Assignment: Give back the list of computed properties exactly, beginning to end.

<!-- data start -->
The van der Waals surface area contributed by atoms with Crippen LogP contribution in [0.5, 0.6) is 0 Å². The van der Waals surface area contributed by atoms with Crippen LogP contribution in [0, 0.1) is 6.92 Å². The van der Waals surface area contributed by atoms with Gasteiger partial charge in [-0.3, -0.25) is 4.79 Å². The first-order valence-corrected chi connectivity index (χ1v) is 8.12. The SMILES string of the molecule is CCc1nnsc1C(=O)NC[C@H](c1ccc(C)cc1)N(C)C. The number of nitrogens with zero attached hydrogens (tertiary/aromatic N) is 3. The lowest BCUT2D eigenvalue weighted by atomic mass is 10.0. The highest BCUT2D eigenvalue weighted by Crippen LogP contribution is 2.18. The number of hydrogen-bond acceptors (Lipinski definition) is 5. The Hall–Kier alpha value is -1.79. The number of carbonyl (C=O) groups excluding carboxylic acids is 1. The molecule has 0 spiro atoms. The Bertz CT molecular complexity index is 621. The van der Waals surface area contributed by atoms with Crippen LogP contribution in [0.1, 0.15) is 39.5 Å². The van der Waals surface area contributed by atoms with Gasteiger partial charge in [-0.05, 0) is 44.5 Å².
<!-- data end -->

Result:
The van der Waals surface area contributed by atoms with Crippen LogP contribution in [0.5, 0.6) is 0 Å². The van der Waals surface area contributed by atoms with Crippen LogP contribution in [0, 0.1) is 6.92 Å². The van der Waals surface area contributed by atoms with Gasteiger partial charge in [-0.3, -0.25) is 4.79 Å². The first-order valence-corrected chi connectivity index (χ1v) is 8.12. The SMILES string of the molecule is CCc1nnsc1C(=O)NC[C@H](c1ccc(C)cc1)N(C)C. The number of nitrogens with zero attached hydrogens (tertiary/aromatic N) is 3. The lowest BCUT2D eigenvalue weighted by atomic mass is 10.0. The highest BCUT2D eigenvalue weighted by Crippen LogP contribution is 2.18. The number of hydrogen-bond acceptors (Lipinski definition) is 5. The Hall–Kier alpha value is -1.79. The number of carbonyl (C=O) groups excluding carboxylic acids is 1. The molecule has 0 spiro atoms. The Bertz CT molecular complexity index is 621. The van der Waals surface area contributed by atoms with Crippen LogP contribution in [0.1, 0.15) is 39.5 Å². The van der Waals surface area contributed by atoms with Gasteiger partial charge in [-0.05, 0) is 44.5 Å².